1. The pancreas does not have Eyelets. It has Islets (of Langerhans)
2. When a nurse says, "I just spoke to the doctor on the phone, and he is on his way up right now", that means the doctor will be there in about two hours.
3. When someone comes into your son's hospital room and introduces herself as both a Doctor and a Nurse (I kid you not, her business card shows her name as Dr. <whatever>, ARNP), and also hands you a fake baseball card with information about her, you can safely ignore everything she says and just smile and nod until she leaves the room.
4. If your sister mentions on Facebook that she is baking cookies, and you respond favorably, and you have an awesome wife, you might just come home to find a plate of cookies on your desk.
5. Ben has multiple stones in his pancreas, and the reason the doctor could not remove the other ones is because the one big one is blocking the entire main pancreatic duct and so he can't reach the others. It will take 2-4 more surgeries, one every six weeks or so, in order to break down the big stone and then remove all of the others.
6. When multiple doctors and nurses tell you your son is definitely being released from the hospital today, don't believe them until they actually hand you the discharge paperwork.
There are so many people who want an update on Ben, so I am putting the details down here in one spot. It's not the happy resolution we were looking for.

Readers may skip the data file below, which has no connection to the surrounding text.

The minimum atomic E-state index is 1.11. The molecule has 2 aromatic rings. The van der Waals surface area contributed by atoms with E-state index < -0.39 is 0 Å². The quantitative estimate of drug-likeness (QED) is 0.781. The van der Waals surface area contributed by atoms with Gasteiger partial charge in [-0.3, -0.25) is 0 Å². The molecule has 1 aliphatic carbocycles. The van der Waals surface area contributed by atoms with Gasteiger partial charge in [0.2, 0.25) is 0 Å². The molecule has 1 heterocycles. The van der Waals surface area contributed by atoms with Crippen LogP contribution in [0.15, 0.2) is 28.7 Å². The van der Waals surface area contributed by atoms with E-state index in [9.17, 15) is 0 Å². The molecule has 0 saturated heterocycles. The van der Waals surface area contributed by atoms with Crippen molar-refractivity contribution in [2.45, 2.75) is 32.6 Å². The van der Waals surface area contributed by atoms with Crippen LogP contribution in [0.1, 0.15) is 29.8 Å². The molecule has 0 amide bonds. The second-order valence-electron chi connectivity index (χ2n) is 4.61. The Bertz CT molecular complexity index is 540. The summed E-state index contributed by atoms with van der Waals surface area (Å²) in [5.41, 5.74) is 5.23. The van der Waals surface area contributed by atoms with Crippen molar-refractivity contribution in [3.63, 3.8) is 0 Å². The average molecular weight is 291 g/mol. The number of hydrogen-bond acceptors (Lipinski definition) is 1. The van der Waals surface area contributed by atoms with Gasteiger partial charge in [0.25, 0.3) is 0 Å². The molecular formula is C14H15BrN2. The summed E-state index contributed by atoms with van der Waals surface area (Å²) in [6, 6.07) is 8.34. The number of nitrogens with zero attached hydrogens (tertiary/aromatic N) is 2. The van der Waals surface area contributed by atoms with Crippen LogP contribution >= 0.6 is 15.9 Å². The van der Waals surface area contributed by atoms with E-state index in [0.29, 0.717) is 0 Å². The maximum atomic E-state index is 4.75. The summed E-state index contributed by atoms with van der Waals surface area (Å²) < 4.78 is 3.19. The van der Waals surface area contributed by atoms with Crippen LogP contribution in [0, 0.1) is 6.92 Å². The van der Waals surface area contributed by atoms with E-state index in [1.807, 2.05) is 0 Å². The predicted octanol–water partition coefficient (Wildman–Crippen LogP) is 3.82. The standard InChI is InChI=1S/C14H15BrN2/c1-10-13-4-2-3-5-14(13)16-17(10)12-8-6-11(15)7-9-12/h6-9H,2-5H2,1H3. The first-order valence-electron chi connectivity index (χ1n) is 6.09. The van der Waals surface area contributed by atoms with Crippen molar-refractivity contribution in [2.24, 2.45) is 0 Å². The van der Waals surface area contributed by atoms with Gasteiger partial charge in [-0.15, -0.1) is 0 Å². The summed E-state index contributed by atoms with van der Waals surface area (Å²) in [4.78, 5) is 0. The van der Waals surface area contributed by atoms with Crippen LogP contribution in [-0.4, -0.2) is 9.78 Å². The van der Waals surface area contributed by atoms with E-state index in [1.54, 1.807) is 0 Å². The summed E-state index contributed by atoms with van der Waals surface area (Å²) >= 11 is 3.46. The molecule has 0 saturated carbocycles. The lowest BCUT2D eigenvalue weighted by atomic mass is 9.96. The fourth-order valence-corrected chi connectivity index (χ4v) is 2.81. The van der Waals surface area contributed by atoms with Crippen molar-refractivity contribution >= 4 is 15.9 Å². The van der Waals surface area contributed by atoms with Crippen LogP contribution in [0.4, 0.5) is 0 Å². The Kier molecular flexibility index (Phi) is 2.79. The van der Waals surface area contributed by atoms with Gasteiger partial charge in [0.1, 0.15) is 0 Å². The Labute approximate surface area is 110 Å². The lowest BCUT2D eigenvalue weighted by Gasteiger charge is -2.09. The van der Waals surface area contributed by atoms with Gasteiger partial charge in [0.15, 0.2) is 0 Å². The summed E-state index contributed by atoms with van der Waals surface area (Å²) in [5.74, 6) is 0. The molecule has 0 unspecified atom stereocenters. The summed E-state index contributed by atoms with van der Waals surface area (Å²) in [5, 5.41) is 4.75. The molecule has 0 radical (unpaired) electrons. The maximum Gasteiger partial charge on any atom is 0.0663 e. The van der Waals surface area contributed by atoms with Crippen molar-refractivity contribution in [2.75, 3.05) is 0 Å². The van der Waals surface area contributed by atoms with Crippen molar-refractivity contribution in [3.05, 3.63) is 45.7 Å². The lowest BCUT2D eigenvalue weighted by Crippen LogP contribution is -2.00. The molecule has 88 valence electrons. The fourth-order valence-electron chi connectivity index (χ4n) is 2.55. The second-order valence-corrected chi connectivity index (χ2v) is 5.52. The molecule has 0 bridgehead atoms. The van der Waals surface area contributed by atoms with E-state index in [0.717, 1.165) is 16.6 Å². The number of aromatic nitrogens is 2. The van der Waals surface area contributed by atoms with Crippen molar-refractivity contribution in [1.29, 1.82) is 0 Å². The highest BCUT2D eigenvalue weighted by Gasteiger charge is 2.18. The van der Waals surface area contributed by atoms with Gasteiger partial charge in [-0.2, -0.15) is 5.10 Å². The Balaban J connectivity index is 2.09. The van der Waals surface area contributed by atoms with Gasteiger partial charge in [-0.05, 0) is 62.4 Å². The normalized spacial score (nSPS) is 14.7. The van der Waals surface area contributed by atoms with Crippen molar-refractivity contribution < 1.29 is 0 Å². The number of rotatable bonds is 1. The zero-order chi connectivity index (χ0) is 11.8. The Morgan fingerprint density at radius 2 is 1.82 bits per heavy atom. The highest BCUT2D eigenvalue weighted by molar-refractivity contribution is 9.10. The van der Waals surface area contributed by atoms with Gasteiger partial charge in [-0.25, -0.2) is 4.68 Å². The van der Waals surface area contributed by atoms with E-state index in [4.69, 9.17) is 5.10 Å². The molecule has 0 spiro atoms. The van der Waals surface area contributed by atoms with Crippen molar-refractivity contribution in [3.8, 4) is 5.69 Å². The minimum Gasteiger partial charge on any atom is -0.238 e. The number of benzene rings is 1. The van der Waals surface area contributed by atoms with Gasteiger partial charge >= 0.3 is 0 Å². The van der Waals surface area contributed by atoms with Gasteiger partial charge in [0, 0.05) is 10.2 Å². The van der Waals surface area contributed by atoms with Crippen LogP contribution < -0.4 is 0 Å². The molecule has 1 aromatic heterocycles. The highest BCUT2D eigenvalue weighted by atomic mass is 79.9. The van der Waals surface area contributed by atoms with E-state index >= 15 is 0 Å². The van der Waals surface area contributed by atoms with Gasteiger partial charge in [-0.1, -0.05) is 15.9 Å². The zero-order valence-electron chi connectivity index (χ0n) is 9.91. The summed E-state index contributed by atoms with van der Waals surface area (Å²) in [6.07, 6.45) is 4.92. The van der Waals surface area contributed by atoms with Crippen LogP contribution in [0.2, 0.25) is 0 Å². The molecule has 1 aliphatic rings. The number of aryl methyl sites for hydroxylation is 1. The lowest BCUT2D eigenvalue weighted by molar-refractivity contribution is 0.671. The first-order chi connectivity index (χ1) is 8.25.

This afternoon Ben had his ERCP, as well as an Endoscopic Ultrasound, in order to take a closer look at what is going on in his pancreas. What we expected was basically a repeat of seven years ago, with the removal of some stones and the placement of a stent. At about 1:30 this afternoon Ben was taken back into surgery and we were told it should take around 45 minutes. About two hours later he was finally out of surgery.
I don't have the energy or the attention span Write Pretty Words about this, but I figure I should summarize the current situation so that I can point people here for more info.
This past Monday morning at 4am Benjamin started throwing up. This continued all day, and after twelve hours with no improvement we took him to the Emergency Room. He was evaluated, the doctors verified that he did not have Appendicitis or Pancreatitis, his gallbladder was fine, and according to the ER doc his abdominal X-ray was "normal". They sent us home at midnight with instructions to follow up with Ben's regular GI doctor the next day.
A few weeks a go I got an interview request from Herb Leibacher at WorldOfWalt.com, and the resulting conversation is now up at http://www.worldofwalt.com/author-interview-disneys-impact-autism.html